Sexual harassment used to go unchecked, where women had to silently endure the pain and trauma of a grope, a kiss, unsolicited genital pictures, or remotely anything that made them uncomfortable. Going by what’s happening in social media right now, it’s imperative to acknowledge that the #MeToo and #TimesUp movement in India is merely catching up, with women (anonymous and open) talking about years and years of abuse they’ve faced. There’s a moment of catharsis that India is undergoing and there’s no reason why it should stop anytime soon.
The #MeToo movement is against sexual harassment, particularly at the workplace. American social activist Tarana Burke used the term way back in 2006 and it was popularised by Hollywood actress Alyssa Milano in 2017 after she implored everybody to use the hashtag if they ever faced any sort of harassment. This was right in the heels of the infamous Harvey Weinstein expose, a top Hollywood honcho who was known to be a sexual predator who targeted actresses, interns, writers, and other women who worked under him, often asking them for sexual favours in exchange to boost their careers.
In India, a lot of prominent figures are putting out their’s and other people’s stories as part of the initiative including singer Chinmayi. Speaking about the movement, Taapsee says:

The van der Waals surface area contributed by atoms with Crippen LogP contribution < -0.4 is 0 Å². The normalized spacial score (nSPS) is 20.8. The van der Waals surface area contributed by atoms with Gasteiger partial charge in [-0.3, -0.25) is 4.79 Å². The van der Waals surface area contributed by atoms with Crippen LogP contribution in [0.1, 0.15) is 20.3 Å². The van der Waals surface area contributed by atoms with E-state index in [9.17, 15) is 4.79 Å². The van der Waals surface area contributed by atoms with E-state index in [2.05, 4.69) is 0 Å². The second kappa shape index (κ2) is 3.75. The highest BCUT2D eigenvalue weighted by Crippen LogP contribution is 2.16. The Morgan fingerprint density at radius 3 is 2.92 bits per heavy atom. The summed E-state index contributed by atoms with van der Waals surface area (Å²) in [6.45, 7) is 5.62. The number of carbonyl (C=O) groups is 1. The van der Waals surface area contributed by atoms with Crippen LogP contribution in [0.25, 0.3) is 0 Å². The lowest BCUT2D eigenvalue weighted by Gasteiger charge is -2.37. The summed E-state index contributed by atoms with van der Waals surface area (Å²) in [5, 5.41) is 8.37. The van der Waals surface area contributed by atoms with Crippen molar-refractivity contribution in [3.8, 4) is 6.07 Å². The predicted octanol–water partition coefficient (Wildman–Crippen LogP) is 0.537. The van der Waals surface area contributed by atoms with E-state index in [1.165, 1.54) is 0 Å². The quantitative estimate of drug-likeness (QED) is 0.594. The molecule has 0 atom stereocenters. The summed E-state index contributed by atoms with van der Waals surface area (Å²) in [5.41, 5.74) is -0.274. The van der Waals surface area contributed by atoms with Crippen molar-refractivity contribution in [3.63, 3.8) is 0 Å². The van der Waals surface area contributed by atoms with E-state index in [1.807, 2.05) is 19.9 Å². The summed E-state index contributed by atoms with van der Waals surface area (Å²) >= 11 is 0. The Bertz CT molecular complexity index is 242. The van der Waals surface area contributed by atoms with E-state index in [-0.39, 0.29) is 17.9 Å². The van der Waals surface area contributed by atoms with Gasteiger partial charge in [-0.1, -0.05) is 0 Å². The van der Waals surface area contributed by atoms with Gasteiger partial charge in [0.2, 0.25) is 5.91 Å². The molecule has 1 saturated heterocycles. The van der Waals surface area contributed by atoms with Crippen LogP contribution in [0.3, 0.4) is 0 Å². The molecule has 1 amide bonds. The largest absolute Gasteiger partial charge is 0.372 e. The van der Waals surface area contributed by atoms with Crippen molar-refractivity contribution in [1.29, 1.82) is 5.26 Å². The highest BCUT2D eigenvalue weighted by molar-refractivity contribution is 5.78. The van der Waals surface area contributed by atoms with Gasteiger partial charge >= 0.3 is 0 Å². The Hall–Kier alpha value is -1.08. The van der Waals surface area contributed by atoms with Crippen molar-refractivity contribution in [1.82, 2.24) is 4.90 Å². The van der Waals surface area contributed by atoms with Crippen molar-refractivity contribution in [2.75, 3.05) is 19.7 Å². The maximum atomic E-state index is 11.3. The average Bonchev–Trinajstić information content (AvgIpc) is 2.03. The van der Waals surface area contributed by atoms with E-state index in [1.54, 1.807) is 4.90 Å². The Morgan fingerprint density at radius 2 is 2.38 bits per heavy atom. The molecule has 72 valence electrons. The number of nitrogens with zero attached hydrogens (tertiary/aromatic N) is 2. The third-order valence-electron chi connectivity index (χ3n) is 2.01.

“All I can say is, “Finally!” I’m so happy that it’s happening. When it was happening in Hollywood, people kept questioning of when it will happen in India. And there are two sides to the coin. Whenever you have power and authority, there are always those who will try to misuse it. First of all, I’m so happy that women have found a platform to tell their stories and narrate whatever that has happened to them. They deserve all the attention and support in whatever they have said.”
She further clarified why she hadn’t posted her thoughts on it on social media for a while.
“A lot of people ask me why I haven’t responded to this, especially on Twitter. And I want to say that I don’t want to take the attention away from this movement by giving my comment on it. I’ve said this in the interviews and I don’t want to keep writing tweets and tweets to tell them that I’m there and supporting this movement and take away the attention from their stories. I will not go on a rant on a Twitter saying this is right and what not. Whoever has asked me this question on Twitter, I have said that I will never question any woman of why she has come out with her story after 10-20 years. It’s shameful to even question like this. When I read that whole Aloknath incident, I couldn’t sleep for hours. When people question a woman for coming out with her story after years, it stops other women from speaking up about what they faced!” she says.
Watch the full video interview here: